First check out SeeNew at;
Actually, it's a long and varied discussion on who (or what) is actually running things in our world - but this is a good place to start.
I don't get to drop by as much as I'd like because the spot is like school.
(No fluff here - well maybe from BigDon sometimes.)
But don't feel as though you cannot comment or ask questions - these guys (and ladies) are more likely to share knowledge than condemn you (or me) for a lack thereof.
But SeeNew asked if Corn was acting in a defensive mode in order to cull the North American herd.
A sweet white powdery substance (that may be addictive) that is consumed by most people in most of their food products acting in a way as to protect itself from man?
For a long time, man and corn got along.
There was a balance.
Man cultivated corn -
and in return, corn nourished man.
But man got greedy.
Man needed more.
So a "smart" man added fertilizer to the soil. (A short term gain but a long term loss that could only be "fixed" by adding more fertilizer.)
A "smart" man genetically altered the structure of corn to produce bigger (but less nutritious) kernels.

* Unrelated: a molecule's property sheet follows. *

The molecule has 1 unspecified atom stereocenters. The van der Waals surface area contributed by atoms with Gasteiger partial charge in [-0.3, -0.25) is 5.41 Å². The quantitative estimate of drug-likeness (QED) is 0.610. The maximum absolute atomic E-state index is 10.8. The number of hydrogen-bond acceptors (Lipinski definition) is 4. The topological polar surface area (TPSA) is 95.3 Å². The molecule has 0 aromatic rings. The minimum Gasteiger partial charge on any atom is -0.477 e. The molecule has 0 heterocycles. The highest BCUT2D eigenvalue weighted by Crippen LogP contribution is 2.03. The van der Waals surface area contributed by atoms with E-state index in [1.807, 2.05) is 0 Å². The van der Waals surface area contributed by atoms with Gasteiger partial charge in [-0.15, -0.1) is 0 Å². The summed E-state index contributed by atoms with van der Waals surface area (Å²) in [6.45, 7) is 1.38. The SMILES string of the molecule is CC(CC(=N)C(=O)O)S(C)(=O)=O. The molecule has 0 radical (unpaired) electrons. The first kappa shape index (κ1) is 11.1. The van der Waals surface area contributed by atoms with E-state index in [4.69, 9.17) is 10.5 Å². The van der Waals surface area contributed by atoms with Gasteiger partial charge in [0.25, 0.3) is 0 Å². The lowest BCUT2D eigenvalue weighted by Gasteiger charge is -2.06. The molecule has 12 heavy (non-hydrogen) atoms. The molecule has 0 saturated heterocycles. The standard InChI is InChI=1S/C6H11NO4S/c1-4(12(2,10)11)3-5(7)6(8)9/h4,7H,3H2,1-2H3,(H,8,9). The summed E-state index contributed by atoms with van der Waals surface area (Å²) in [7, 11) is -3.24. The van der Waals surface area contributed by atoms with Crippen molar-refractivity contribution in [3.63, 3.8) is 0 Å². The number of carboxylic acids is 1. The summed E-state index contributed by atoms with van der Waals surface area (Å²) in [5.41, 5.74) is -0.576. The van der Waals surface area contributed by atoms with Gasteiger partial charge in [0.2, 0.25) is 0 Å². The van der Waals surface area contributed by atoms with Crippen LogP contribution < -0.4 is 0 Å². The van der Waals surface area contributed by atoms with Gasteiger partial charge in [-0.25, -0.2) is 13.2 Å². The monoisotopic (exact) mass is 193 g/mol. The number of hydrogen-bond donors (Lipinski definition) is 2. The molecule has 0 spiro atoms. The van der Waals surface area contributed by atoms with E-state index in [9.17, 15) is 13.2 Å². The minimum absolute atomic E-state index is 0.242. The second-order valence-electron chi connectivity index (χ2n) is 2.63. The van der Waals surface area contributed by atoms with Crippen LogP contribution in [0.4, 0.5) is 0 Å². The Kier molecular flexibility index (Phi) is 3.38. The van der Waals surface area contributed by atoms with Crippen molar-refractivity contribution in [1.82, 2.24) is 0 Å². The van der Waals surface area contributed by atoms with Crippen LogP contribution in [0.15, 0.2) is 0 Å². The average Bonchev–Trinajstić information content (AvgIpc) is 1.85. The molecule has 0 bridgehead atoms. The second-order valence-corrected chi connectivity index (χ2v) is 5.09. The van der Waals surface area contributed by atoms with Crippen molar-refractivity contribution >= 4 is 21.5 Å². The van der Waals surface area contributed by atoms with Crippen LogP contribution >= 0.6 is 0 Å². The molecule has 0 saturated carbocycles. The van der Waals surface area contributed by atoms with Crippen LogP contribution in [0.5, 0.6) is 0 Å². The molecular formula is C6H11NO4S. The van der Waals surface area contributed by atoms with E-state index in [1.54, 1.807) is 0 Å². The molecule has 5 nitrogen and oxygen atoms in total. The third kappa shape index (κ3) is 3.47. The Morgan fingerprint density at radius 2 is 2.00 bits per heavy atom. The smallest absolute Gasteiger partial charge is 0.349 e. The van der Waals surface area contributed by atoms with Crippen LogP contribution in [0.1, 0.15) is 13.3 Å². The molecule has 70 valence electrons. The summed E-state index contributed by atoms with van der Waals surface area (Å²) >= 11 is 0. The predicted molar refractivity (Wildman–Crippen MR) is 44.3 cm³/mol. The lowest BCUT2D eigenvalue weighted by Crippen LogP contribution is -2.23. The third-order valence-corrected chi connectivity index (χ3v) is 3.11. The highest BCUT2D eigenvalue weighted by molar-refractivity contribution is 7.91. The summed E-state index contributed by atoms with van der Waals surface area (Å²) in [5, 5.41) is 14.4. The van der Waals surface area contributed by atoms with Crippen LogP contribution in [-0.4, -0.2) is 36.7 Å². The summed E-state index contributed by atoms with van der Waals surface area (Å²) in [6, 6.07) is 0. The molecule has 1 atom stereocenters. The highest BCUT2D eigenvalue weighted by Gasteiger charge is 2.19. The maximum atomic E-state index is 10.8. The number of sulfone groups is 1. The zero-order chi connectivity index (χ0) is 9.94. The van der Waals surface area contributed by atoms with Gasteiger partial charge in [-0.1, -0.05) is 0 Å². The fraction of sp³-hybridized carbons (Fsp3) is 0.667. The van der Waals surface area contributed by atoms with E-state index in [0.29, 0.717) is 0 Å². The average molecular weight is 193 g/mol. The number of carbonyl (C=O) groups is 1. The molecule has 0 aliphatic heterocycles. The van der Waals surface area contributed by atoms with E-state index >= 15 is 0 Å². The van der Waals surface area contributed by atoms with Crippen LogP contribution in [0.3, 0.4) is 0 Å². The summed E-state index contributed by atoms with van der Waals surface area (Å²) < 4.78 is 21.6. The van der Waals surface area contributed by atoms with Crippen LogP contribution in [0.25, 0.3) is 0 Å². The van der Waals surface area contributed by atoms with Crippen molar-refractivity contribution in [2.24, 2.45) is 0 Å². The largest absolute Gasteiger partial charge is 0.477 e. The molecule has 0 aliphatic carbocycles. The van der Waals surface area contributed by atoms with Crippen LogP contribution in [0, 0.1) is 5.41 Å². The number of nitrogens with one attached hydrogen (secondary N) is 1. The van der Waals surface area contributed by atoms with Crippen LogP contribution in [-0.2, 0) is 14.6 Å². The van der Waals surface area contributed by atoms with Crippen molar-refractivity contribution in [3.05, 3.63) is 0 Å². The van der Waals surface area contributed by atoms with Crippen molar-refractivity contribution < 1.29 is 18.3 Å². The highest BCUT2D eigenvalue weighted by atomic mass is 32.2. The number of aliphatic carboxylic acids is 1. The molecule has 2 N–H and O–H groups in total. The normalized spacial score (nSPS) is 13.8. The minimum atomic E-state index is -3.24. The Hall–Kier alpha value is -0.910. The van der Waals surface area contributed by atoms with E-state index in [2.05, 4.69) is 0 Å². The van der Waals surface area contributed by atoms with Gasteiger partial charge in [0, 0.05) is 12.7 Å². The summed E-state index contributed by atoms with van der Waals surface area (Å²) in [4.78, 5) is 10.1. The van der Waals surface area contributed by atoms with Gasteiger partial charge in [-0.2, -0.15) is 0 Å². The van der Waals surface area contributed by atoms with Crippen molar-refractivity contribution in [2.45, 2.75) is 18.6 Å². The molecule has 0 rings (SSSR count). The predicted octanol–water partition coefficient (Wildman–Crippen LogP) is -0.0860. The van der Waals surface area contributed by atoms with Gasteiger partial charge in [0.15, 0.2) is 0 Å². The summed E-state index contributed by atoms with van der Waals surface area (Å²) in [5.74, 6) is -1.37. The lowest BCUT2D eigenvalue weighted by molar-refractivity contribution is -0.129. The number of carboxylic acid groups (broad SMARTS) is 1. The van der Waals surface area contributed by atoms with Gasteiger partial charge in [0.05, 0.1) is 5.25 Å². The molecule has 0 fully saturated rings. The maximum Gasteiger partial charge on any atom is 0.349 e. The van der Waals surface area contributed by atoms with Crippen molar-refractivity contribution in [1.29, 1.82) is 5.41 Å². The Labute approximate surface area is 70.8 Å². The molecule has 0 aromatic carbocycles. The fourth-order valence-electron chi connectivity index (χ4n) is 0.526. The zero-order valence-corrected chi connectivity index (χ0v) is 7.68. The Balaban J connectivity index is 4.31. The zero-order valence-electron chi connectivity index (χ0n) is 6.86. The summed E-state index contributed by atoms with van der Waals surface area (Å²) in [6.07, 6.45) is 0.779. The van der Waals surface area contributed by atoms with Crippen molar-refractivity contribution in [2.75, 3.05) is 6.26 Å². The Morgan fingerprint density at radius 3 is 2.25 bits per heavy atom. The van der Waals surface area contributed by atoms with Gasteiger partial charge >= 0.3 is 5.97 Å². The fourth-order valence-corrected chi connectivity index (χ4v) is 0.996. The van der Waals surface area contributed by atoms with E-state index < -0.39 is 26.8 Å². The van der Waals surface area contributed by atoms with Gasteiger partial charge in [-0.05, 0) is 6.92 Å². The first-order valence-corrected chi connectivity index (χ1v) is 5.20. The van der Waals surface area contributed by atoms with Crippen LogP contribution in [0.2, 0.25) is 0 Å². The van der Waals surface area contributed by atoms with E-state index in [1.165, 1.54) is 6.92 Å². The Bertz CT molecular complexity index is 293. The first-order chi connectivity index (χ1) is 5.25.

Corn Starch got mad.
Corn Starch became so addictive that foods that contained none were seasoned and prepped with the substance.
Man became obese.
Man became sick.
But "smart" men thought that they needed the stuff.
In the end, many of these "smart" men will die.
With this culling of the "smarter" but weaker members of society - the relationship between Corn and Man will again be sustainable.
With the reduced need (coinciding with the reduced number of people), corn will go through atavism and again become a natural food.
There will be little or no need for petroleum based fertilizers.
There will be no need for genetic modification.
The war between Man and his food will be over.
Sounds ridiculous, huh?
I forget which wave law states that;
Waves that exist at high frequencies travel over short distances,
but waves that exist at low frequencies travel over long distances.
This would seem to be a general law of nature.
Strong acts cannot be sustained over long periods of time,
but more subtle (or weak) actions can last over long periods of time and become more widespread.
Maybe our food is killing us by it's own agency.